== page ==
Robb Bank$ Talks ‘Year of the Savage’ and Signing to 300
2Phone turns off silent mode and says his peace
Broward County, Florida is low-key one of the best places for a rapper to live. While cities like Fort Lauderdale has the allure of prestigious yachting clubs and Spring Break destinations, there is another side of the spectrum that depicts drug trade, countless strip clubs, and gun violence throughout the county. Mind you, this is the region of the country where all of the flakka and bath salts stories come from. Broward offers the perfect combination of grit and glamour: a winning formula for the majority of successful rappers right now, from ATL dwellers Young Thug and Migos, to New Jersey’s own Fetty Wap. Coincidentally—or maybe not—all of the aforementioned rappers can be found on the roster of powerhouse independent record label 300 Entertainment. Just recently, 300 announced via Twitter that they have brought on a young rapper by the name of Robb Bank$, who hails from Coral Springs, Florida in none other than Broward County.
Early in his career, Robb Bank$ gained a sizeable cult following from posting music and socializing online—particularly on Tumblr. He even proclaimed himself the “TumblrGod,” which ended up being the name of his first Twitter handle. It was around that time, between 2011 and 2012, that he divulged the title of his debut album, Year of the Savage. He would eventually form his Smart Stunnas collective and drop two mixtapes: Calendars and Tha City, but no sign of an album could be found. Fast forward to early 2015, and YOTS still seemed like a myth—until the rise of what should now be called the “2PhoneShawty” era, which saw the release of two EPs: 2PhoneShawty and No Trespassing (with Memphis rapper Chris Travis, formerly of Spaceghostpurrp’s Raider Klan). When it was revealed that Bank$’ song “2PhoneShawty” was actually a single from YOTS, it became clear that the album was near, and that all of the releases had been building up to this moment.
September arrives, and Robb releases a freestyle on SoundCloud (without his manager’s blessing) called “Throw It Up,” announcing at the end that fans could finally cop his long-anticipated album on October 2nd. Just before the arrival of YOTS, Mass Appeal reached out to let Robb speak for himself (presumably on one of his 2 phones) to reveal the inner workings of his mind and recount how he created this long-awaited body of work. In this discussion, he suggests that, overall, he thinks he might be happy.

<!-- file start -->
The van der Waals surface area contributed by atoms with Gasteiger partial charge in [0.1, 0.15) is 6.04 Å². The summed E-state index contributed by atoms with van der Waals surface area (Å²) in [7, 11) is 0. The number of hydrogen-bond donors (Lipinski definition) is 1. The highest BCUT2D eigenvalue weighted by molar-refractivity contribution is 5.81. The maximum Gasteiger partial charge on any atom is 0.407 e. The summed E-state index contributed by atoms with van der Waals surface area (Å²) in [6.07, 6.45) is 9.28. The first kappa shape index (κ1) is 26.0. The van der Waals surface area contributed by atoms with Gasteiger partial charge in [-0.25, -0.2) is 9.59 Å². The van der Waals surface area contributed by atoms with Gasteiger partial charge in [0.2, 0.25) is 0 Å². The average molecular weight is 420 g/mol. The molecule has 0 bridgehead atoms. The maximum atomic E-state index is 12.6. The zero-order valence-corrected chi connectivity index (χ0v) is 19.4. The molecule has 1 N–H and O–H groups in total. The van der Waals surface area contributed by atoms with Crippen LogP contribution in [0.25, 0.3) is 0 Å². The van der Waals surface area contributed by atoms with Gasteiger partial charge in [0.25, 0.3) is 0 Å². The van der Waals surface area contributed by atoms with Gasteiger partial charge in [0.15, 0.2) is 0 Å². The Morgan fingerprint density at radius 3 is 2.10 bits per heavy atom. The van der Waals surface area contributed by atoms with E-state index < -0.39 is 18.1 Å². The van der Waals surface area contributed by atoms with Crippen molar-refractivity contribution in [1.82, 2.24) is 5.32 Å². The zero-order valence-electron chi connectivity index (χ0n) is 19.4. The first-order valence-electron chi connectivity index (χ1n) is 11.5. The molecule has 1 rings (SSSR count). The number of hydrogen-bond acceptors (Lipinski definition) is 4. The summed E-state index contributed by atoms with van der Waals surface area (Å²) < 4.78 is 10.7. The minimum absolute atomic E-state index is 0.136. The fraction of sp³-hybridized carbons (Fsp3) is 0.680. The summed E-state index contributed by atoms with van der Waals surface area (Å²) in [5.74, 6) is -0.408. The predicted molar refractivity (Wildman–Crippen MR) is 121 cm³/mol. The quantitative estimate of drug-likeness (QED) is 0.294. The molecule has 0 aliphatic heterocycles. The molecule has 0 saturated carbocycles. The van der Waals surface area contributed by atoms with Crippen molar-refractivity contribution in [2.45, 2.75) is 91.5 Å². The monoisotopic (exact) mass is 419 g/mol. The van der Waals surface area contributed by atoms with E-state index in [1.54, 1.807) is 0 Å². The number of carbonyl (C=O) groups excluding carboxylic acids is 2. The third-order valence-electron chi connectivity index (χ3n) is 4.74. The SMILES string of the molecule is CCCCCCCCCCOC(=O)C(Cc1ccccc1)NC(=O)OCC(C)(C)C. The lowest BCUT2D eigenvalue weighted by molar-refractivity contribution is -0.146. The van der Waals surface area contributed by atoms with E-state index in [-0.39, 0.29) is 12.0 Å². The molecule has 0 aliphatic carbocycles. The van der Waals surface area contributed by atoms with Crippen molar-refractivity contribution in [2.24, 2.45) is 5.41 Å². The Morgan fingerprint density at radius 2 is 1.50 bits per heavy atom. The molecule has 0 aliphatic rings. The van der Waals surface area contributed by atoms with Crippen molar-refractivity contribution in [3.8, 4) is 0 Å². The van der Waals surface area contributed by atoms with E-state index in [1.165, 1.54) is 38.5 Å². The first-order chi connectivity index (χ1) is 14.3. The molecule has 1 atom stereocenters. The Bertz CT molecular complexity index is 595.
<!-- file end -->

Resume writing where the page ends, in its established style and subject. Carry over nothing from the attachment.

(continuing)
Mass Appeal: Year of the Savage has been in the works for a few years now. That’s a long time to be working on an album.
Robb Bank$: I have been working on Year of the Savage for a long time, but with this particular batch of music, I’ve only been working on it for six months. I’ve made the album three different times over. The other two are unreleased, but this third one I’m really happy with, and everyone who has heard it is happy with it too.
You dropped a ton of loose tracks on SoundCloud during the months leading up to the album. A lot of those songs are album-worthy, but you claimed them to be freestyles. If that’s the case, were they meant to remind everyone how lyrically sharp you are?
[Laughs] Nah bruh, no. I’ve done all of that dumb lyrics and bars shit. I probably shouldn’t be saying this because y’all are Mass Appeal [Laughs]. Lowkey, I’ve just been doing it for a long time, bruh. I done made a hundred 10-minute songs full of nothing but bars. That shit bores me now. I don’t care if it comes off as cocky, but I truly feel like there’s nobody that is a better lyricist than me. When it comes to punchlines and bars, I will get any nigga. I will give it to anybody, and I feel like there’s people out there that know that too, and I’ve worked hard to prove that for a long time. Now, I don’t feel like doing that shit all of the time anymore.
Every song I make is always going to have some punchlines in there. At the end of the day, I like making songs. I don’t wanna just be bars, bars, and bars for seven minutes straight and have a hundred-bar verse. I don’t wanna do that for my whole career. The only reason I threw the shit on SoundCloud was because I don’t do nothing but music: I’m literally in the studio every day—I’m on my way there right now. There ain’t nothing else to do, and between working on YOTS and other projects, I will have throwaways.
What is your strategy when it comes to releasing music?
I always make sure to think about how I’m going to release something before I do it. The aesthetics of the releases are really important to me. I believe in strategy, but in every aspect of life, really. You will never get better by winging it.
Your last freestyle posted here was “1 In The Head,” which was produced by Nuez. Many people hadn’t heard about him prior to working with you. How did you guys meet?
He’s on the other line right now [Laughs] I’ll call him back. But yeah, I just met him at the studio that I go to in Margate. He was just there one day working with someone else and kept telling me, “I got beats for you, let me know.” I went in there later and was like, “Aye, let me hear them beats.” He played me some, and from there we started working. He ended up recording and engineering the whole album and producing several cuts.
You soon followed up with the official single, “Pressure.” In this song, what did you mean when you said, “Went broke and switched / followed that light”?
Niggas have switched up, you know? Like, I done gone broke and seen niggas switch up on me. It’s a double entendre too. When someone goes broke, they probably switch what they do to get some money—and you know, “Broke,” “Switch,” Light…”
What insight have you gained from being on the road, especially overseas?
I learned that I don’t want go to Europe ever again [Laughs]. Nah, I love all of the people in Europe, I just had a horrible tour manager out there. The company I worked with didn’t promote any of the shows right. They sucked. I’ll never work with them again. To the fans, I’m sorry about that. They were trash as fuck.